NEW YORK (CBSNewYork) — An Upper East Side man has filed a lawsuit, claiming that his landlords cleared out all of his personal belongings from his apartment and threw them away – when they were supposed to be cleaning out a different unit.
As CBS 2’s Tracee Carrasco reported Tuesday night, Nilay Shroff filed the lawsuit this week in Manhattan Supreme Court. He said he lost it all, and was left with just the clothes on his back.
He claimed his apartment unit 2D at 409 E. 74th St., was cleared out on Oct. 9 of last year. The crews were supposed to be clearing out unit 2B, from which someone had just moved out, Shroff said.
“I saw my dresser here was gone, my dining room table here was gone — turn around to look into my living room and everything is gone,” he said.
Only a couple of items remained after the apartment was cleared out, Shroff told 1010 WINS.
“My TV and my PS3 were the only things that were in my apartment. My bed, my couch, dining room table, all my clothes, all my food – everything was gone,” he told 1010 WINS.
Even items that seemingly no one would touch were cleared away, Shroff said.
“Even with food in the fridge, dirty dishes in the sink, you know, a wet towel in the bathroom because I had shower that morning – they had no idea that someone had not lived there,” he said.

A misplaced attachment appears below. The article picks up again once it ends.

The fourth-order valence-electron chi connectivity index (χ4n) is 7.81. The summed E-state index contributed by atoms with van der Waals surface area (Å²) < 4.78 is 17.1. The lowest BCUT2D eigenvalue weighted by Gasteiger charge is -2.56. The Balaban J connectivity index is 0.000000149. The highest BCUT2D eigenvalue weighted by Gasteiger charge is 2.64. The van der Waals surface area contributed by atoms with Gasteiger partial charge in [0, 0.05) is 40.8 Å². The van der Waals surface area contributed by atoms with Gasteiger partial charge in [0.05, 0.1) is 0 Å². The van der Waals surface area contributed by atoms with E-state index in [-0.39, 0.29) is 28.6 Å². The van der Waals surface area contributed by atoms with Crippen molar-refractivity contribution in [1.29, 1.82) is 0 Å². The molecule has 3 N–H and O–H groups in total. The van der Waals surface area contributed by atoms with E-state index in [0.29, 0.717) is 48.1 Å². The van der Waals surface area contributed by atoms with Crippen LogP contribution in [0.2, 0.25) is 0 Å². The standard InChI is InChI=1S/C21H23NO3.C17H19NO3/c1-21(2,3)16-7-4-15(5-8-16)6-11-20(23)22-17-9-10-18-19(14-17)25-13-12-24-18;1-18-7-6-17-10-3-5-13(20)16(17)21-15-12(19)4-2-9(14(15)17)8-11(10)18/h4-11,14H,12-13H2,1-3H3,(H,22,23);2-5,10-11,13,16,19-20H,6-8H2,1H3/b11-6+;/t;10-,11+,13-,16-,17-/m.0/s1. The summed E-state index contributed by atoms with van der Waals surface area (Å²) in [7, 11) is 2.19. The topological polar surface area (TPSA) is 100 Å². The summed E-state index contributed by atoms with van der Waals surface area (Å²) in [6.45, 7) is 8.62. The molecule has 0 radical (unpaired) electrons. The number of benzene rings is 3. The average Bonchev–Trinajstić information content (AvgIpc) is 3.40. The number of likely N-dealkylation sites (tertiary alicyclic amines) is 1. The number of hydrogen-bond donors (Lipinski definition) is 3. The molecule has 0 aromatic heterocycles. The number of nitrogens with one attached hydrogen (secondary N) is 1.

Shroff said he never imagined his apartment would be emptied out by mistake.
“So I live in apartment 2D,” he said. “There’s another unit in my building 2B, and the tenant in 2B had moved out and left some furniture behind, the management company, Mauntner-Glick, had hired contractors to clear out that apartment,” he said.
Shroff has slowly had to replace his possessions, because they were disposed of in a way they could not be retrieved.
“They moved everything out of the wrong apartment and took it to the dump,” he told 1010 WINS. “And the next day, the dump was closed and probably, everything was gone and irretrievable, so I literally was there with the clothes on my back.”
His passport and credit cards were also hauled away, he said.
“Even the basic necessities like underwear and toiletries, I had to replace the next day,” Shroff told CBS 2.
And worst of all, the cleaning crews tossed out items that can never be replaced.
“I had a picture with my mom, who passed away when I was 13, that was taken,” he said.
Shroff said building managers have yet to take responsibility, so he has filed suit.
“Let a judge figure it out,” he said.
The suit seeks unspecified damages from Goldie Holding Co., which owns the building; management firm Mautner-Glick; and an unspecified cleaning company, according to published reports.
CBS 2 contacted the management company Mautner-Glick but has yet to receive a response.
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